Sunday May 22, 2022

The way forward

October 18, 2017

The economy of Pakistan is worrying and presents a mixed picture. Our budget deficit has reached Rs1,864 billion against the estimated Rs1,276 billion. In 2014-2015, the external borrowing used to finance the budget deficit was 12.4 percent of the deficit but in 2015-2016 it increased to 27 percent, and in 2016-2017 to 29 percent. The fiscal deficit is about 5.8 percent of GDP against the target set of 3.8 percent. Similarly, the current account deficit is now about 4 percent against the target of 1.5 percent, indicative of the challenges ahead.

On the positive side, the economic growth rate has improved somewhat from that seen in the previous PPP government and is now about 5.3 percent. The decline in exports has now slowed down, and the results for the last quarter indicate that the situation has stabilised. Imports have jumped to  53 billion and continue to grow. However, if these are largely in the form of machinery, then it amounts to investment in the future. The government needs to take immediate measures to freeze imports to a maximum of $45 billion by restricting all non-essential items. It also needs to increase exports by providing additional incentives to exporters and by making the manufacturing sector more competitive through a substantial reduction in tariffs for electricity and gas to industry.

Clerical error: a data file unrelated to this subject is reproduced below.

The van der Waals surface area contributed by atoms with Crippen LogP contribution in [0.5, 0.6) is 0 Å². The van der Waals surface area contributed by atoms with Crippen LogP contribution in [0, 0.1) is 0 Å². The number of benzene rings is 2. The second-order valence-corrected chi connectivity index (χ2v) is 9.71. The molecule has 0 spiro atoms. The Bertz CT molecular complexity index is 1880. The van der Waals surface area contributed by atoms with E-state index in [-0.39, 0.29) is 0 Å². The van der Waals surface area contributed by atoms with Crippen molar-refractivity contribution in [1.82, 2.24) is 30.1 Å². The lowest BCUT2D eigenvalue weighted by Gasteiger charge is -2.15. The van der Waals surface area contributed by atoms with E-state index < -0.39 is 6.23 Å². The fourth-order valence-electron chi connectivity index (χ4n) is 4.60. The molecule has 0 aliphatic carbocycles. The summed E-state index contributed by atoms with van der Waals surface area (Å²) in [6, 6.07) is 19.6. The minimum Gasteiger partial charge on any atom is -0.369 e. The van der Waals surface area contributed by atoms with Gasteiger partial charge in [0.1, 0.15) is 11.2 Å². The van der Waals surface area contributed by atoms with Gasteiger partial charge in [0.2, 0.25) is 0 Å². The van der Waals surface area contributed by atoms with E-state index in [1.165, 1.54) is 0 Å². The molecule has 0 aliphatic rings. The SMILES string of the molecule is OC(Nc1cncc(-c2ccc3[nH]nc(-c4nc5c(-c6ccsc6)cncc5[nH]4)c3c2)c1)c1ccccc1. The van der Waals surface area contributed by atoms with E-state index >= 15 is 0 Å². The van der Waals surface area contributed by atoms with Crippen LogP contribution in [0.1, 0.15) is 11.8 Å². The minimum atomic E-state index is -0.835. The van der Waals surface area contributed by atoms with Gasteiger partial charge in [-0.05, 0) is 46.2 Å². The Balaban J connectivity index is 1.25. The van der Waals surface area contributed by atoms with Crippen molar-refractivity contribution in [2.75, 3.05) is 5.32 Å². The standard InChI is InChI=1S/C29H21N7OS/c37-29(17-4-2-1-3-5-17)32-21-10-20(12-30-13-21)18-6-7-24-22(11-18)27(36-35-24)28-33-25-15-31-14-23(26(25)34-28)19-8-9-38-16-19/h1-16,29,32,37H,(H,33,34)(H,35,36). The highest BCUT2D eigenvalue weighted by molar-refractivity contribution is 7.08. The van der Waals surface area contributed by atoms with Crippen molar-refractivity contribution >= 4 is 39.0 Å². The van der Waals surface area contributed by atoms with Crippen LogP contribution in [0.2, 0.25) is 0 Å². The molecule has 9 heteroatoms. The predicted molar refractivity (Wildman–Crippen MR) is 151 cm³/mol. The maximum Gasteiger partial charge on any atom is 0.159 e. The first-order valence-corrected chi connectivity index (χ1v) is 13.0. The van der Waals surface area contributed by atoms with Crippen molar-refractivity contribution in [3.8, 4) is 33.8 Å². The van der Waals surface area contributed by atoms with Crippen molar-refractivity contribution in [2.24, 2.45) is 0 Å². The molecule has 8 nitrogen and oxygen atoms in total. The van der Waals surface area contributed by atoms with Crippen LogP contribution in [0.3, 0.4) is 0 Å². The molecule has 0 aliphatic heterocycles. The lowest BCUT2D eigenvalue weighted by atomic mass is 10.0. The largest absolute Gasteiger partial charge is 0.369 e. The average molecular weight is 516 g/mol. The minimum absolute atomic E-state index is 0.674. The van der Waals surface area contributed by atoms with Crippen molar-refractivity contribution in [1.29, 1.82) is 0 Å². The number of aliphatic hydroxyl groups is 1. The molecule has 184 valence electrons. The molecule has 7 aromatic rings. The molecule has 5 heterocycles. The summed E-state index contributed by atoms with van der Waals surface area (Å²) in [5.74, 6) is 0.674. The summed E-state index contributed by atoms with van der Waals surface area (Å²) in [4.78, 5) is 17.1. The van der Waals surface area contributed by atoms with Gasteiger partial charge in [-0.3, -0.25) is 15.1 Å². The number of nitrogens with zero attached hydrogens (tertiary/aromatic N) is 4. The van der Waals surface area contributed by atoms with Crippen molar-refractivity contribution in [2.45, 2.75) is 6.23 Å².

The current account deficit in has grown to $12.1 billion (4 percent of GDP) which makes the situation unsustainable. The overall external debt has grown by $9 billion while the government external debt has grown by $4.7 billion. Pakistan’s total external debt and liabilities have now grown to about Rs25,000 billion, 76 percent of our GDP. Clearly, there is an urgent need for major fiscal reforms.